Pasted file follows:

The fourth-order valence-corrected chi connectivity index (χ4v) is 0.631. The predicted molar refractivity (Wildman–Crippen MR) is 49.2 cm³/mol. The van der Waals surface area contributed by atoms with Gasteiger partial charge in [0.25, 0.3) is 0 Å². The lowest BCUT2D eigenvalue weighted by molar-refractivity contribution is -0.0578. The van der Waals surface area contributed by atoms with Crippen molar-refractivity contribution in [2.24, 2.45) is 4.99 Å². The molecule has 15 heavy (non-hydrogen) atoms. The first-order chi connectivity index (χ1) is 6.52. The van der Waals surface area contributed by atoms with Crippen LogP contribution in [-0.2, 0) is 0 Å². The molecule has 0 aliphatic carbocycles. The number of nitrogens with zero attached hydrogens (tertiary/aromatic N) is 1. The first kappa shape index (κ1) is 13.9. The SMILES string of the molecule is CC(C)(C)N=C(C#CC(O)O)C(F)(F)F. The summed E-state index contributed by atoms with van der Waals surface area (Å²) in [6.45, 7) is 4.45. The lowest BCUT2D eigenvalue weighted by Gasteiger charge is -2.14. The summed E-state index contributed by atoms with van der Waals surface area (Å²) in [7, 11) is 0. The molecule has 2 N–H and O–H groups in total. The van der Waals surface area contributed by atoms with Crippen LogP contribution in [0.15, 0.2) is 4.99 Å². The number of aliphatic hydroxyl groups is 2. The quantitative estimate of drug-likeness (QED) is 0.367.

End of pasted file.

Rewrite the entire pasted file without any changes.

The fourth-order valence-corrected chi connectivity index (χ4v) is 0.631. The predicted molar refractivity (Wildman–Crippen MR) is 49.2 cm³/mol. The van der Waals surface area contributed by atoms with Gasteiger partial charge in [0.25, 0.3) is 0 Å². The lowest BCUT2D eigenvalue weighted by molar-refractivity contribution is -0.0578. The van der Waals surface area contributed by atoms with Crippen molar-refractivity contribution in [2.24, 2.45) is 4.99 Å². The molecule has 15 heavy (non-hydrogen) atoms. The first-order chi connectivity index (χ1) is 6.52. The van der Waals surface area contributed by atoms with Crippen LogP contribution in [-0.2, 0) is 0 Å². The molecule has 0 aliphatic carbocycles. The number of nitrogens with zero attached hydrogens (tertiary/aromatic N) is 1. The first kappa shape index (κ1) is 13.9. The SMILES string of the molecule is CC(C)(C)N=C(C#CC(O)O)C(F)(F)F. The summed E-state index contributed by atoms with van der Waals surface area (Å²) in [6.45, 7) is 4.45. The lowest BCUT2D eigenvalue weighted by Gasteiger charge is -2.14. The summed E-state index contributed by atoms with van der Waals surface area (Å²) in [7, 11) is 0. The molecule has 2 N–H and O–H groups in total. The van der Waals surface area contributed by atoms with Crippen LogP contribution in [0.15, 0.2) is 4.99 Å². The number of aliphatic hydroxyl groups is 2. The quantitative estimate of drug-likeness (QED) is 0.367.